Your bags are packed and you're ready to head off on your backpacking adventure! But do you have a sneaking suspicion you forgot something? These are the top musts we think you should have when staying in hostels (plus three things you should absolutely skip).

Quick-Dry Towel

Quick-dry towelFlicker

Most hostels offer towels these days, but there's a good chance you'll have to pay to rent it. Rather than paying and risking an immodest scurry down the hall in a too-small hostel towel, carry your own quick-drying towel. They absorb tons of water, and as an added bonus, you'll have a beach towel or a blanket to lay on in a park if you need it.

Small Headlamp


Wikimedia Commons

There's nothing worse than trying to hunt through your entire bag in the pitch-dark to find your toothbrush (and nobody wants to be that guy who turns on the overhead lights at 2am and wakes the whole room). Instead, carry a small headlamp and always keep it in the same pocket of your bag, so you can find it. In Southeast Asia and parts of Africa and South America, power outages are a common occurrence, so it's also nice if you're headed there to have some insurance in the form of a light. Pro tip: Check out the kids' head lamps on Amazon; they're cheaper and smaller than "adult" ones, though no weaker, and they come in sweet patterns like dinosaurs and flowers.



Every now and then, you'll find yourself needing to wash a few things when you can't get to a laundromat or none of the hostel's machines are available. Rather than decorating your entire dorm with your unmentionables, hang them from your braided elastic clothesline. This type of line can be strung from just about any two small poles, making the long end of your bunk bed a great candidate. The braided cords make it so that you don't need clothespins to keep things secure.

Luggage Lock

Luggage lockFlickr

A double-ended bag lock is the ultimate multi-purpose device, and the only lock you need. You can use one end to lock your bag's zippers closed and the other to attach your bag to a bar (like those on your bunk bed, a luggage rack on a train, or a lounge chair at the pool or beach), or you can use the lock to attach your bag and a friend's bag together -- making it just about impossible for a would-be thief to pick them up and carry them off. And of course, you can also use this type of lock on hostel lockers.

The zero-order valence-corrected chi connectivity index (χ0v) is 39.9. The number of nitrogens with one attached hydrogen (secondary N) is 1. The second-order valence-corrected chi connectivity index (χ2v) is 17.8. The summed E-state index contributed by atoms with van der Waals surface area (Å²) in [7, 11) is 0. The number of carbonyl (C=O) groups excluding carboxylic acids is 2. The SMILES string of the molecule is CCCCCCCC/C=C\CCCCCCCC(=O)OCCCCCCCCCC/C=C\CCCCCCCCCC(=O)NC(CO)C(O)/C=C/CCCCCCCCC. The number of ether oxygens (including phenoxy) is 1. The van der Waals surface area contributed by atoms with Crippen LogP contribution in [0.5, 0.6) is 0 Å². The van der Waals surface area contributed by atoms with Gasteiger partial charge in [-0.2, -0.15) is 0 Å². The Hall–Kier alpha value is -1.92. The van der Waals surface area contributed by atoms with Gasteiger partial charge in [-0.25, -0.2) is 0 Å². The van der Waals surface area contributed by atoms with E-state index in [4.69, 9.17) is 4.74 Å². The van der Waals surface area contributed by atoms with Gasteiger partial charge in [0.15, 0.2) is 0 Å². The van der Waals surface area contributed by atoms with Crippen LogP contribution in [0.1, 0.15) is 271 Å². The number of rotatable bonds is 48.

Flip Flops

Flip flopsWikipedia

Rubber flip flops are one of the most quintessential hostel must-haves. They'll protect your feet from the germs on shower and bathroom floors and are easy to slip on when you just need to drag yourself down to breakfast before it ends.

Hand Sanitizer

Hand sanitizerFlickr

You never realize how often you need to wash your hands...until the bathroom is all the way down the hall. It's also nice to have hand sanitizer before digging into street food or a snack on a bus or plane. Spray sanitizer tends to last longer than the gel kind and is less likely to pop open and leak in your bag.

What Not to Pack


SheetsWikimedia Commons

Almost every hostel we've encountered offers sheets these days -- often for free. If you know you will (or think you might) be staying somewhere that doesn't have sheets, at least opt for a sleeping bag liner instead of a full sheet set. Liners are so much smaller and lighter, making them easier to pack and wash, too.



This may be a divisive one, because we know plenty of travelers who insist on carrying a travel or full-size pillow, but hear us out. On long-haul flights and overnight buses and trains, pillows are provided. If you're just traveling for a few hours, a hoodie can work just as well as a pillow and is way more useful, and if you can't sleep on the occasional flat, lumpy pillow, you just may not be cut out for backpacking. Do we even need to mention the grime and filth you're dragging your pillow through when you carry it with you through the streets and public transit of the world?

Money Belt

Money beltFlickr

Like a travel pillow, a money belt is a "must-have" for many, but we think you'd be better off skipping it. Frankly, the least safe place for your passport and valuables is on your person -- yes, even in a money belt. They're much safer locked (did we mention locked) in your bag or in a locker at the hostel. If you're still wary, invest in a travel safe, which will also hold your laptop, tablet, e-reader, and other larger valuables. But seriously, that money belt is not as inconspicuous as you imagine, and you definitely don't want to be worried about not losing your passport and hundreds of euros when you're out on a pub crawl.

So, are you packed and ready or did you just hop on Amazon to see how quickly you could get a headlamp shipped?

Kelly Bryant